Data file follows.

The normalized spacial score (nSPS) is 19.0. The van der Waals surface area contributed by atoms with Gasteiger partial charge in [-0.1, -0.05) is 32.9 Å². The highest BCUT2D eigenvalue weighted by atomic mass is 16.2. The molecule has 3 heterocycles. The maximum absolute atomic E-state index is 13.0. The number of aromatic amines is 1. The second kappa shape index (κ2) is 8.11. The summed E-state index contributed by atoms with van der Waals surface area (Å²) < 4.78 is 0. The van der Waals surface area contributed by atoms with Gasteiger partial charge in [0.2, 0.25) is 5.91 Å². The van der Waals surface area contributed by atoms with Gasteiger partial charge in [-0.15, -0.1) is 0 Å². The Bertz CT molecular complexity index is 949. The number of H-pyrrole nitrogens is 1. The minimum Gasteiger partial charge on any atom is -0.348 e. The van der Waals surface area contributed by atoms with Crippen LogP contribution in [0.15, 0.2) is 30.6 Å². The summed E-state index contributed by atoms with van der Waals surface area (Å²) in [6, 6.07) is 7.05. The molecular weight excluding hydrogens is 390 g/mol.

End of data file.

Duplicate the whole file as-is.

The normalized spacial score (nSPS) is 19.0. The van der Waals surface area contributed by atoms with Gasteiger partial charge in [-0.1, -0.05) is 32.9 Å². The highest BCUT2D eigenvalue weighted by atomic mass is 16.2. The molecule has 3 heterocycles. The maximum absolute atomic E-state index is 13.0. The number of aromatic amines is 1. The second kappa shape index (κ2) is 8.11. The summed E-state index contributed by atoms with van der Waals surface area (Å²) < 4.78 is 0. The van der Waals surface area contributed by atoms with Gasteiger partial charge in [0.2, 0.25) is 5.91 Å². The van der Waals surface area contributed by atoms with Gasteiger partial charge in [-0.15, -0.1) is 0 Å². The Bertz CT molecular complexity index is 949. The number of H-pyrrole nitrogens is 1. The minimum Gasteiger partial charge on any atom is -0.348 e. The van der Waals surface area contributed by atoms with Crippen LogP contribution in [0.15, 0.2) is 30.6 Å². The summed E-state index contributed by atoms with van der Waals surface area (Å²) in [6, 6.07) is 7.05. The molecular weight excluding hydrogens is 390 g/mol.